Gore's 'popular vote' scheme to ensure Democrat rule?
Plan would see majority-Dem states decide presidency for all voters
Gore took to his Current TV to push for the abolishment of the Electoral College and its replacement with the so-called popular vote. He claimed that many voters who live outside the dozen or so battleground states are being cheated by the current system that allocates delegates from the state level, reported The Hill.
While some have proposed legislation and a constitutional amendment, Gore alluded to a “very interesting” movement to bypass the Electoral College.
“It is always tough to amend the Constitution and risky to do so, but there is a very interesting movement under way that takes it state by state that may really have a chance of succeeding,” he said.
That “interesting movement” is dissected in the recently released New York Times bestselling book, “Fool Me Twice: Obama’s Shocking Plans for Four More Years Exposed,” by Aaron Klein and Brenda J. Elliott.
The book, which has climbed to No. 8 on the New York Times list , contains a bonus chapter on the subject of election fraud and documents about fair representation in future presidential elections.
National popular vote
The vote for president is the only one in which all Americans vote for a national leader. In framing the U.S. Constitution, Klein and Elliott write, the Founding Fathers displayed their characteristic wisdom and subtlety in firmly rejecting a purely popular vote to elect the president to balance the power of the larger states against the smaller.
The Electoral College was fashioned as a compromise between an election of the president by direct popular vote and election by Congress.
However, “Fool Me Twice” documents how a group backed by a who’s who of the progressive left, calling itself the National Popular Vote, or NPV, has already been successful in quietly pushing for abolishing the Electoral College in favor of a “popular vote.”
“Under the rubric of a ‘National Popular Vote,’ the plan would allow the 14 most populous American states, mostly majority-Democrat, to determine the outcome of future presidential elections. The voters of the 36 less populous states would then effectively be disenfranchised,” warn Klein and Elliott.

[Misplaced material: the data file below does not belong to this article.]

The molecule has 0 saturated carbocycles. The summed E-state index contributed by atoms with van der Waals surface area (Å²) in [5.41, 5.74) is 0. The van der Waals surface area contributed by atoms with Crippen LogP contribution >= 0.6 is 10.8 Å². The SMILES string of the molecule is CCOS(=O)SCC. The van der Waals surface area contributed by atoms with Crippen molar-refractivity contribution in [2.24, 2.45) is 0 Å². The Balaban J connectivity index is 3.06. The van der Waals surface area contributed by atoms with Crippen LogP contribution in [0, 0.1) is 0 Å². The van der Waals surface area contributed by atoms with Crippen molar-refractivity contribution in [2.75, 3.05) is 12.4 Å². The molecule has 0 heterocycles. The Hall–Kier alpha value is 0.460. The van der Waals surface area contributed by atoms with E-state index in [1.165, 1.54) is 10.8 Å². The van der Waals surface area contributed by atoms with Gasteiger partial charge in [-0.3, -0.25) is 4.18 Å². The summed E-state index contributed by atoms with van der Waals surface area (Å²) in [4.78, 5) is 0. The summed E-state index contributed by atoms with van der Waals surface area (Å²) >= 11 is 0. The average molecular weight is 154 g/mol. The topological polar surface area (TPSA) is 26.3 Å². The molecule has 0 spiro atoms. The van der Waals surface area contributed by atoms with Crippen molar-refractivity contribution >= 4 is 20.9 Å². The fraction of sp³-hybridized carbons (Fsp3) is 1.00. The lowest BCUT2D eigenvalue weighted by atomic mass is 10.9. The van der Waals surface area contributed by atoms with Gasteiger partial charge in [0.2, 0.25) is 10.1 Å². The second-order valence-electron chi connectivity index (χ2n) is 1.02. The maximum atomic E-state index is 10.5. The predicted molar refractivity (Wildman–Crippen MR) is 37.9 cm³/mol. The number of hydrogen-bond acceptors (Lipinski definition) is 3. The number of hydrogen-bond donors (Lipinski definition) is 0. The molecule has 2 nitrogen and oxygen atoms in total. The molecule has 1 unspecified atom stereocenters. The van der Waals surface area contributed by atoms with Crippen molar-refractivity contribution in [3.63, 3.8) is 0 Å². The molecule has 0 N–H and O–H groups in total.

The plan is already gaining traction.
In 2007, Maryland became the first state to approve a “national popular vote” compact. As a result, in a theoretical winner-take-all contest, Maryland would allocate all of its 10 electoral votes to the candidate who won the most votes nationally – even if the same candidate did not win the most votes in Maryland.
By March 2012, eight states – California, Hawaii, Illinois, Maryland, Massachusetts, New Jersey, Vermont and Washington, plus the District of Columbia – had enacted the “national popular vote” into law.
Two other states, Colorado and Rhode Island, had passed it in both houses, but it had not been enacted.
Ten more states had passed it in one house, and 10 others had passed it in a committee. Eleven states had held hearings on it, and nine more states had introduced bills.
While organizational support comes almost exclusively from left-leaning groups such as the American Civil Liberties Union, the League of Women Voters, the Soros-funded Common Cause and the Demos group, NPV’s army of lobbyists has also been pushing its plan to the Republican National Committee, the American Legislative Exchange Council and conservative think tanks such as the Heartland Institute and the Heritage Foundation.
There is, however, one hitch in the NPV plan: For a “national popular vote” to predominate, the full 270 electoral votes needed to win must be based on identical legislation (the “interstate compact”) passed by each state.